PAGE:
A founding father of America, you’d be hard-pressed to find something amazing that Benjamin Franklin didn’t do in his lifetime. Here’s 15 of his extraordinary quotes to live by:
“An investment in knowledge pays the best interest.”
“Tell me and I forget. Teach me and I remember. Involve me and I learn.”
“Wine is constant proof that God loves us and loves to see us happy.”
“Early to bed and early to rise makes a man healthy, wealthy, and wise.”
“We are all born ignorant, but one must work hard to remain stupid.”
“Money has never made man happy, nor will it, there is nothing in its nature to product happiness. The more of it one has the more one wants.”
“With continual growth and progress, such words as improvement, achievement, and success have no meaning.”
“Well done is better than well said.”
“Whatever is begun in anger ends in shame.”
“Either write something worth reading or do something worth writing.”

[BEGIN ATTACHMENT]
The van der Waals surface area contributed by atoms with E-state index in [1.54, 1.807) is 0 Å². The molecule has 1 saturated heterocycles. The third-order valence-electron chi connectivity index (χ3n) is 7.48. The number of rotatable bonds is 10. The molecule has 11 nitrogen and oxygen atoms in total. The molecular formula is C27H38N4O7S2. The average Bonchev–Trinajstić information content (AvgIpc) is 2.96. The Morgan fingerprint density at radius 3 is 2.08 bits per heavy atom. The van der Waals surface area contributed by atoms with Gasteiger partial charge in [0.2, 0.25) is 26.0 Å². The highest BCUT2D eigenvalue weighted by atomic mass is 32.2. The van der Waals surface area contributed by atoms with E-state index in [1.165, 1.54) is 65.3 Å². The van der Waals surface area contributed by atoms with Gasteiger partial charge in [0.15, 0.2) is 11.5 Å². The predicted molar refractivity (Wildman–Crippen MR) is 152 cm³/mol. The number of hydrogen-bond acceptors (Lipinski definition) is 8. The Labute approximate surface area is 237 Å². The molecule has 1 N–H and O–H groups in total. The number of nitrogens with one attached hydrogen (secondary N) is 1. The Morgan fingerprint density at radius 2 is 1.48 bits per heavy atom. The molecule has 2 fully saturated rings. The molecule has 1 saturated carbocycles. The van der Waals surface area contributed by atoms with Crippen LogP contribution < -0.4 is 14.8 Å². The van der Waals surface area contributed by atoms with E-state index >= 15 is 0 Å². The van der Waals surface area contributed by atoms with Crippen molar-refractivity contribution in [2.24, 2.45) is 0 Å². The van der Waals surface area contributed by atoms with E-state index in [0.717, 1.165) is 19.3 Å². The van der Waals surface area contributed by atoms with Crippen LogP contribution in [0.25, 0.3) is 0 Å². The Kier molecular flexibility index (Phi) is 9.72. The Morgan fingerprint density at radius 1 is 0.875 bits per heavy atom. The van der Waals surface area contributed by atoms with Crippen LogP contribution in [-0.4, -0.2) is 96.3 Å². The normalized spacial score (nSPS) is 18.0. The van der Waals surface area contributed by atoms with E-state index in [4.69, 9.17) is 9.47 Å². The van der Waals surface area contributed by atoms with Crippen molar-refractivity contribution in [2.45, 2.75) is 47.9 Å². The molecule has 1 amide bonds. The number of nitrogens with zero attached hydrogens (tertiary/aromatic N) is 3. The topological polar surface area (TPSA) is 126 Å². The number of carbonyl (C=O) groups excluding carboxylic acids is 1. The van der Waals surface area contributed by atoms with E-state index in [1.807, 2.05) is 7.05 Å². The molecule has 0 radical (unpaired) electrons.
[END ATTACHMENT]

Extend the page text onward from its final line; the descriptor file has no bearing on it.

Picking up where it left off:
“In this world nothing can be said to be certain, except death and taxes.”
“Beware of little expenses. A small leak will sink a great ship.”
“By failing to prepare you are preparing to fail.”
“Any fool can criticize, condemn and complain – and most fools do.”
“The constitution only gives people the right to pursue happiness. You have to catch it yourself.”
A small peek into Franklins mind, here are 13 virtues of character he followed, listed from his autobiography:
- Temperance Eat not to dullness; drink not to elevation.
- Silence Speak not but what may benefit others or yourself; avoid trifling conversation.
- Order Let all your things have their places; let each part of your business have its time.
- Resolution Resolve to perform what you ought; perform without fail what you resolve.
- Frugality Make no expense but to do good to others or yourself; i.e., waste nothing.
- Industry Lose no time; be always employ’d in something useful; cut off all unnecessary actions.
- Sincerity Use no hurtful deceit; think innocently and justly, and, if you speak, speak accordingly.
- Justice Wrong none by doing injuries, or omitting the benefits that are your duty.
- Moderation Avoid extremes; forbear resenting injuries so much as you think they deserve.
- Cleanliness Tolerate no uncleanliness in body, clothes, or habitation.
- Tranquility Be not disturbed at trifles, or at accidents common or unavoidable.
- Chastity Rarely use venery but for health or offspring, never to dullness, weakness, or the injury of your own or another’s peace or reputation.
- Humility Imitate Jesus and Socrates.